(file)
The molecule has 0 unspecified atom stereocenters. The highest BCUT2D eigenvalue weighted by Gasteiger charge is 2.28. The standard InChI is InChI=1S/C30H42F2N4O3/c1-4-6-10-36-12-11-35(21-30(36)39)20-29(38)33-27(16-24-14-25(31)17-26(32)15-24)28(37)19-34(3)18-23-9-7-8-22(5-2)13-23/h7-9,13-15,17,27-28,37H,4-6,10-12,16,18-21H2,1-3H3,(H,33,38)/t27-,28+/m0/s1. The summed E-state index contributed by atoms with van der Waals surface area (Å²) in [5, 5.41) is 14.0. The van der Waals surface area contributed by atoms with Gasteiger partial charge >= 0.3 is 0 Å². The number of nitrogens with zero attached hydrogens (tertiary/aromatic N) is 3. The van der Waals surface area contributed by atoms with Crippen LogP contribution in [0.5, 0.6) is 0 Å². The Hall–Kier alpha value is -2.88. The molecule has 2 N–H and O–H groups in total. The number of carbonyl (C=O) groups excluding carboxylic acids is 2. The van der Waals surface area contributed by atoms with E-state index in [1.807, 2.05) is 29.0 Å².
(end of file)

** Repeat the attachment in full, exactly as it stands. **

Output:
The molecule has 0 unspecified atom stereocenters. The highest BCUT2D eigenvalue weighted by Gasteiger charge is 2.28. The standard InChI is InChI=1S/C30H42F2N4O3/c1-4-6-10-36-12-11-35(21-30(36)39)20-29(38)33-27(16-24-14-25(31)17-26(32)15-24)28(37)19-34(3)18-23-9-7-8-22(5-2)13-23/h7-9,13-15,17,27-28,37H,4-6,10-12,16,18-21H2,1-3H3,(H,33,38)/t27-,28+/m0/s1. The summed E-state index contributed by atoms with van der Waals surface area (Å²) in [5, 5.41) is 14.0. The van der Waals surface area contributed by atoms with Gasteiger partial charge >= 0.3 is 0 Å². The number of nitrogens with zero attached hydrogens (tertiary/aromatic N) is 3. The van der Waals surface area contributed by atoms with Crippen LogP contribution in [0.5, 0.6) is 0 Å². The Hall–Kier alpha value is -2.88. The molecule has 2 N–H and O–H groups in total. The number of carbonyl (C=O) groups excluding carboxylic acids is 2. The van der Waals surface area contributed by atoms with E-state index in [1.807, 2.05) is 29.0 Å².